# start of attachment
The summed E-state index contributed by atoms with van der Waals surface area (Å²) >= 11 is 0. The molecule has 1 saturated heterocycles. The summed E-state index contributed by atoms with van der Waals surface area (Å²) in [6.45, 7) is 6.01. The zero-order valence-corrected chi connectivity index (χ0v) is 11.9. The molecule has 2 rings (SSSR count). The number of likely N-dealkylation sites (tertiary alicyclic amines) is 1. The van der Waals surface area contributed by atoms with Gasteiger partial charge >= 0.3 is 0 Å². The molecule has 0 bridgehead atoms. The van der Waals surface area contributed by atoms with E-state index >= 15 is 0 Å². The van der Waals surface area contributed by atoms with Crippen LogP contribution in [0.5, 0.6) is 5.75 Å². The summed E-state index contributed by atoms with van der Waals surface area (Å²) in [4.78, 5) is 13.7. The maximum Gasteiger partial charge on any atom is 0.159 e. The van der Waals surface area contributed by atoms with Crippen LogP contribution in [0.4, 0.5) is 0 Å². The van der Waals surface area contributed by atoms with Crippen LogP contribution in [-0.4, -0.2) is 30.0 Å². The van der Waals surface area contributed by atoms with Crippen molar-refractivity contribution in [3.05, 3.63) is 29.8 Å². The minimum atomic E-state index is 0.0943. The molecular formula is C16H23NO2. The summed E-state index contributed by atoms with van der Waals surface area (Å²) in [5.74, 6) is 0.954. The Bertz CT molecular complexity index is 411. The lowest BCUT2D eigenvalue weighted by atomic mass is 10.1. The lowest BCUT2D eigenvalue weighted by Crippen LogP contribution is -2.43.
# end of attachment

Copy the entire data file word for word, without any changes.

The summed E-state index contributed by atoms with van der Waals surface area (Å²) >= 11 is 0. The molecule has 1 saturated heterocycles. The summed E-state index contributed by atoms with van der Waals surface area (Å²) in [6.45, 7) is 6.01. The zero-order valence-corrected chi connectivity index (χ0v) is 11.9. The molecule has 2 rings (SSSR count). The number of likely N-dealkylation sites (tertiary alicyclic amines) is 1. The van der Waals surface area contributed by atoms with Gasteiger partial charge >= 0.3 is 0 Å². The molecule has 0 bridgehead atoms. The van der Waals surface area contributed by atoms with E-state index >= 15 is 0 Å². The van der Waals surface area contributed by atoms with Crippen LogP contribution in [0.5, 0.6) is 5.75 Å². The summed E-state index contributed by atoms with van der Waals surface area (Å²) in [4.78, 5) is 13.7. The maximum Gasteiger partial charge on any atom is 0.159 e. The van der Waals surface area contributed by atoms with Crippen LogP contribution in [0.4, 0.5) is 0 Å². The van der Waals surface area contributed by atoms with Crippen LogP contribution in [-0.4, -0.2) is 30.0 Å². The van der Waals surface area contributed by atoms with Crippen molar-refractivity contribution in [3.05, 3.63) is 29.8 Å². The minimum atomic E-state index is 0.0943. The molecular formula is C16H23NO2. The summed E-state index contributed by atoms with van der Waals surface area (Å²) in [5.74, 6) is 0.954. The Bertz CT molecular complexity index is 411. The lowest BCUT2D eigenvalue weighted by atomic mass is 10.1. The lowest BCUT2D eigenvalue weighted by Crippen LogP contribution is -2.43.